Asynchronous operations in WCF

Posted on March 7, 2011 by


WCF contracts can contain both synchronous and a-synchronous operations.

A-synchronous operations must follow the following rules:

  • They must follow the a-synchronous pattern: (see
    • The Begin method takes the method parameters, a callback object, and a state object, and returns a System.IAsyncResult
    • The matching End method takes a System.IAsyncResult and returns the return value of the method
  • The BeginXXX() must be marked with the WCF OperationContract attribute, with the AsyncPattern parameter set to true.
    public interface ICalculator
        int subtract(int x, int y);

        [OperationContract(AsyncPattern = true)]
        IAsyncResult BeginAdd(int x, int y,AsyncCallback cb, Object state);

        int EndAdd(IAsyncResult ar);

Implementing asynchronous services is required when your server side performs heavy operations which might block the call for a long duration, such as I/O work, approaching databases etc.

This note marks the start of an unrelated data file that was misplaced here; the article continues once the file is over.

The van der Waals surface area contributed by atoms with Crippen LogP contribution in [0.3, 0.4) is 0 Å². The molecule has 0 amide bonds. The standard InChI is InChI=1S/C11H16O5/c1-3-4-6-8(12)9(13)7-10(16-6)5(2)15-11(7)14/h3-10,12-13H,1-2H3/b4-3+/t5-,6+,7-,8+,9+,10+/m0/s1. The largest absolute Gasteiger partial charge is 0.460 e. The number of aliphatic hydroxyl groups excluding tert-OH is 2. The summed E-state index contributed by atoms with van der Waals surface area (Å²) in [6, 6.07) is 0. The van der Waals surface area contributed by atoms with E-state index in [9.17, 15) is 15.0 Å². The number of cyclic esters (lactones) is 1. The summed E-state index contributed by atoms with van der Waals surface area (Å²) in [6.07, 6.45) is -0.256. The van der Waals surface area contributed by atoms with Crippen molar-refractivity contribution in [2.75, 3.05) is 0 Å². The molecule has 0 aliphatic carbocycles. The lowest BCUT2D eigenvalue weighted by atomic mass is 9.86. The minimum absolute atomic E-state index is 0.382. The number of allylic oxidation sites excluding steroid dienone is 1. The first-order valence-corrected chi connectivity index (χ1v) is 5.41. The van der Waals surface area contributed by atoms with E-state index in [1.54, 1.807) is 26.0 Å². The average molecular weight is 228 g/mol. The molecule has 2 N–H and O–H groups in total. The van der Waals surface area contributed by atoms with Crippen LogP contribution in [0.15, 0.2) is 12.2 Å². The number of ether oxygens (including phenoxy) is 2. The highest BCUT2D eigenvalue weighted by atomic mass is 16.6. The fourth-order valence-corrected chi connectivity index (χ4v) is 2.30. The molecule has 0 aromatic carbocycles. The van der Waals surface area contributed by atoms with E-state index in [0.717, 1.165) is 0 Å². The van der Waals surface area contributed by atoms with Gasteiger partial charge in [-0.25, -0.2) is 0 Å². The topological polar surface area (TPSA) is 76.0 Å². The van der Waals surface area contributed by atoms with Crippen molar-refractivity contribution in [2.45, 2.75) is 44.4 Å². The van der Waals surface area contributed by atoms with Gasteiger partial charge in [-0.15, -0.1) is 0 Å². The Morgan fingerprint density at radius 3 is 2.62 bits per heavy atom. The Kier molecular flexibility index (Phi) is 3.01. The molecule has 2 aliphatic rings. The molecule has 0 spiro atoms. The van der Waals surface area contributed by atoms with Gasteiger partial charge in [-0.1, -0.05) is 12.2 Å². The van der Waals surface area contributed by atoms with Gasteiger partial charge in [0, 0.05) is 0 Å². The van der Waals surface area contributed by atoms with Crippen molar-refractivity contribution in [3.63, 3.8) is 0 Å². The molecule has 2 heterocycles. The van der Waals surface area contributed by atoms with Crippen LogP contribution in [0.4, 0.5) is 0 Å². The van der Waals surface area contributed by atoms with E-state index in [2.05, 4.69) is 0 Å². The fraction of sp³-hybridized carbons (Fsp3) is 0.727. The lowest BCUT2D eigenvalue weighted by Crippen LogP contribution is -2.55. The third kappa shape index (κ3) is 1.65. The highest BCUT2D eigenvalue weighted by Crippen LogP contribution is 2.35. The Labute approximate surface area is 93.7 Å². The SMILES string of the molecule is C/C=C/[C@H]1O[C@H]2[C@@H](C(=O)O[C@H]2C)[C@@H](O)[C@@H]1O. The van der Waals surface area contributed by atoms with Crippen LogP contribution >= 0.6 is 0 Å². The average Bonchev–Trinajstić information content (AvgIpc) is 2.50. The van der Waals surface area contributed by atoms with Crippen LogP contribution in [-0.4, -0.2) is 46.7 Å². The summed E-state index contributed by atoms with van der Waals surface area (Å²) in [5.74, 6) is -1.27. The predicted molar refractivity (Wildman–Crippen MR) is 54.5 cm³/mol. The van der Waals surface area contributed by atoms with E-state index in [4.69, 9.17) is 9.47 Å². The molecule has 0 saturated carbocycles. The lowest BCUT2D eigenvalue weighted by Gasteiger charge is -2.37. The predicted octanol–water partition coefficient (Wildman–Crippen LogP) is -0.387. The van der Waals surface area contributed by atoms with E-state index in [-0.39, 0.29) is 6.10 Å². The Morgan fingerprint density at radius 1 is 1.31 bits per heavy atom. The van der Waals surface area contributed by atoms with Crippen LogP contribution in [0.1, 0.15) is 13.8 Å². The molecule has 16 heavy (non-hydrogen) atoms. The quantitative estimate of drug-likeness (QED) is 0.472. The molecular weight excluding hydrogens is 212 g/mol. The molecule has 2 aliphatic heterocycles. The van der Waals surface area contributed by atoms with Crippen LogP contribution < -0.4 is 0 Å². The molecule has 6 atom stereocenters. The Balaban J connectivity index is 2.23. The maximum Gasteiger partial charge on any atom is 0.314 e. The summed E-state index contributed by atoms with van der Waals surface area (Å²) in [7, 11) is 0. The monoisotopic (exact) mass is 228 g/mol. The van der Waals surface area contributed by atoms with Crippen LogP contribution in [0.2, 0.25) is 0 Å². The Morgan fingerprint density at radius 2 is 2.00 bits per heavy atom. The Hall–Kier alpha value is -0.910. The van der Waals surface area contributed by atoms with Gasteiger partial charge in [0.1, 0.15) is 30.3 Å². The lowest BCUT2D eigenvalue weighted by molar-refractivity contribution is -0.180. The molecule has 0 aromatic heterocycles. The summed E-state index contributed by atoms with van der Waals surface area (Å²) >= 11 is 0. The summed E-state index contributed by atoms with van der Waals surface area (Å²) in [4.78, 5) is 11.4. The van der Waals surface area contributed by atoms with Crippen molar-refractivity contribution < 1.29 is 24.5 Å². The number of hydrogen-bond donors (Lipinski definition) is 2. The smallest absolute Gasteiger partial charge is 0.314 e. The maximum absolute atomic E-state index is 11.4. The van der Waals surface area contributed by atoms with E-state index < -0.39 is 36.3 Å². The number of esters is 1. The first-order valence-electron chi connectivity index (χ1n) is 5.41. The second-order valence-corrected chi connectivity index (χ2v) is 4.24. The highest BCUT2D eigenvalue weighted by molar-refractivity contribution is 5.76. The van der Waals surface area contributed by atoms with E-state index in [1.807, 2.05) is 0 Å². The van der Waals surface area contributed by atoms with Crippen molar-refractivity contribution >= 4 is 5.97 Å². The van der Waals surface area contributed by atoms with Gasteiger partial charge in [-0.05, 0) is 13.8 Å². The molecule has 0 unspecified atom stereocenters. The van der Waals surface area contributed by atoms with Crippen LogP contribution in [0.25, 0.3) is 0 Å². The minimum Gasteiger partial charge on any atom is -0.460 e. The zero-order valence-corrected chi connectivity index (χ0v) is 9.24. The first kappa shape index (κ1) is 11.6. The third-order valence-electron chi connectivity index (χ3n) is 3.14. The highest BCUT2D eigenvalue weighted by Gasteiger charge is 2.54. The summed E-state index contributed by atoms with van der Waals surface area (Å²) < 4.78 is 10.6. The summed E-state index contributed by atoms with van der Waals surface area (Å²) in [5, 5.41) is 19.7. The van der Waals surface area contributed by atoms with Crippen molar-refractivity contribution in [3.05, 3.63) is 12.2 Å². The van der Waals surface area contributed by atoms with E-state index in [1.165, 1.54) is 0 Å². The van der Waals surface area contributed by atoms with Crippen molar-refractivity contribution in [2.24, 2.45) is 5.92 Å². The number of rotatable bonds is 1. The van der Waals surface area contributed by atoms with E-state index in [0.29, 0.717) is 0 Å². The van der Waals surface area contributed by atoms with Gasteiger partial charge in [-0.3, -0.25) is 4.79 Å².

In all other cases, implement the service synchronously (which will cause the operation to block during the execution of the operation)

It is important to mention that there is no dependency between the way the client is implemented and the way the server is. Meaning, the client can implement the contract synchronously while it is implemented asynchronously on the server side and vice versa.

The reason, there is no dependency is related to the dispatcher on the server side and the way it attaches messages to operations. The default behavior selects the destination operation according to the value of the SOAP action header of the message, and synchronous and asynchronous operations have the same action header. (For example: both Add() and BeginAdd()/EndAdd() will have the following action header – )

When generating the WCF client code from the metadata documents using the Svcutil.exe (, adding the

/async flag causes the generation of both synchronous and asynchronous method signatures (leaving the client to decide which signature it wants to use).

So, what actually happens in WCF when invoking asynchronous operations?

WCF performs two tasks:

1. It validate that the operation with the ‘AsyncPattern = true’ follows the a-sync pattern (It validates that there are BeginXXX() and a corresponding EndXXX() with the needed parameters and return values). If the operations don’t follow the a-sync pattern an InvalidOperationException is thrown when the contract description is created.

2. WCF executes the operation synchronously on a new thread from the thread pool (which will block until the operation ends), but the calling thread returns immediately.

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